PM 2.5 is the mixture of extremely small particles and liquid droplets that tend to stay suspended in the air as smoke and haze. At just 2.5 microns in diameter and smaller, 20 to 100 or more fine PM 2.5 particles could fit across the diameter of an average human hair. The average human hair measures 70 micrometers. Read the Environmental Protection Agency’s explanation on particle size.
A micron (also called a “micrometer” or “µm”) is a millionth of a meter. To give you another idea of how small PM 2.5 is, the dot above the letter “i” in a typical newspaper measures about 400 microns and could hold 160 or more PM 2.5 particles.
PM 10 are slightly bigger particles and more easily settle out of the air as dust. PM 10 particles measure 10 microns in diameter or less. That same typical newspaper printed dot above the “i” could hold 40 or more PM 10 particles. One PM 10 particle could hold 4 or more PM 2.5 particles.
Both PM 2.5 and PM 10 particles are inhalable, although PM 2.5 are also called respirable. See the Wikipedia on Particulates. Also, see the Minnesota Pollution Control Agency site on health effects of wood smoke.
Learn more at the Environmental Protection Agency’s sites on Particulate Matter and Particulate Matter Research. There are many sources of PM 10 and PM 2.5 pollution.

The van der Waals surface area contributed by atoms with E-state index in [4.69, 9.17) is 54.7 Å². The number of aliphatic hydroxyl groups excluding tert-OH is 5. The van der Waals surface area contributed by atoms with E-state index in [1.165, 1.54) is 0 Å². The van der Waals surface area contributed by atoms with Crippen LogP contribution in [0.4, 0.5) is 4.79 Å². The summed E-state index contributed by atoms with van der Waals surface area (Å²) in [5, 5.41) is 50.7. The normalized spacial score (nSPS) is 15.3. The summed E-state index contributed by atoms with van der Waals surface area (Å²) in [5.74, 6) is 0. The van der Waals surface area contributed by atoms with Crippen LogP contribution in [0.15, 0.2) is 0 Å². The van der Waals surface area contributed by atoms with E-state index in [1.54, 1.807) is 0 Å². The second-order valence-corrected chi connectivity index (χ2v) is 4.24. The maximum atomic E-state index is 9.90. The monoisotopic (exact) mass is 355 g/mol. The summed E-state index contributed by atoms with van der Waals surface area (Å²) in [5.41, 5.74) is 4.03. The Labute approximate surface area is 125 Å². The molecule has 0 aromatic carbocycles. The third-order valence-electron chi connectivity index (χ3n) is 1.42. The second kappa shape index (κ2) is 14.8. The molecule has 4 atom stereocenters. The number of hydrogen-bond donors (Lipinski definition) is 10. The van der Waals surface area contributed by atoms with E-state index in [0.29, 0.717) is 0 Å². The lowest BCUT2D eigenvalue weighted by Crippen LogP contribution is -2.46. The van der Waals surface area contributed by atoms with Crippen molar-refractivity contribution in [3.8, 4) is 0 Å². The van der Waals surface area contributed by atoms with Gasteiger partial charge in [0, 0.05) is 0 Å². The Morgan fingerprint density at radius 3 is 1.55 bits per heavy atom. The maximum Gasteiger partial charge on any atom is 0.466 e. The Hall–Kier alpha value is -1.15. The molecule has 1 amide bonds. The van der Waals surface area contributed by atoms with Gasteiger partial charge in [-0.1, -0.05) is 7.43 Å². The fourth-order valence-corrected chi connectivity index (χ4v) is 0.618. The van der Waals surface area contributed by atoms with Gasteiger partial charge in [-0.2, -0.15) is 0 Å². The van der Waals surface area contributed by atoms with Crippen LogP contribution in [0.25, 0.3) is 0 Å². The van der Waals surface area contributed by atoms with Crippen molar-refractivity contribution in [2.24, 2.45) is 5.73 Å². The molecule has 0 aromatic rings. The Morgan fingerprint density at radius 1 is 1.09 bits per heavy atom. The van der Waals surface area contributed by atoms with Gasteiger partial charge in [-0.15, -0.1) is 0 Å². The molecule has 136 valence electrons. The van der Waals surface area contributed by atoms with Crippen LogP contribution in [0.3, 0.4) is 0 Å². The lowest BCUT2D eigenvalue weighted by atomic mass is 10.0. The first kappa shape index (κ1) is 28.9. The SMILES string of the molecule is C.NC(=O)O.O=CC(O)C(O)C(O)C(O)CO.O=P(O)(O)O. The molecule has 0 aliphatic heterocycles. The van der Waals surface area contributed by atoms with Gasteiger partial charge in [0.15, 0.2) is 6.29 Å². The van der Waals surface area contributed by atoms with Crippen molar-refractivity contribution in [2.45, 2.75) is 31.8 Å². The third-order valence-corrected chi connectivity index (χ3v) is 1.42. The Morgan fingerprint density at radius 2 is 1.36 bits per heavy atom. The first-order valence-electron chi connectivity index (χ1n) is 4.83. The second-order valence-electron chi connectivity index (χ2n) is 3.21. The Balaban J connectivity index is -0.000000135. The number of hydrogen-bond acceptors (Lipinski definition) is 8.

[PM 10] are “(i)nhalable coarse particles,” such as those found near roadways and dusty industries, are larger than 2.5 micrometers and smaller than 10 micrometers in diameter. [PM 2.5] particles can be directly emitted from sources such as forest fires, or they can form when gases emitted from power plants, industries and automobiles react in the air.
Now, in addition to monitoring PM 10, scientists and technicians monitor fine particles called PM 2.5, these particles measure 2.5 microns in diameter or smaller, or about 1/10,000 of an inch. These tiny particles are about 30 times smaller than the width of a hair on your head! These tiny particles are small enough to get inhaled past our defensive nose hairs and into our lungs…. and be carried throughout our bodies.
After inhalation, wood smoke particles may grow inside the lung. Wood smoke particles are hydroscopic, attracting and holding water. At relative high humidity, about 99%, “particles from wood embers showed a significant growth”. Hygroscopic Growth of Assorted Indoor Aerosols, S. K. Dua, P. K. Hopke, Aerosol Science and Technology Vol. 24, Issue 3, 1996, p 159.
What is Particulate Matter? from the Department of Environmental Quality, Pima County (Tucson), Arizona provides helpful background to better understand particulate pollution including what types of activities create PM 10 and PM 2.5 particles and factors leading to higher health consequences. PM 2.5 particles can stay in the air for days or weeks and travel many hundreds of miles.
For a wealth of specific information on the range of air pollutants, view EPA’s page on Air Pollutants.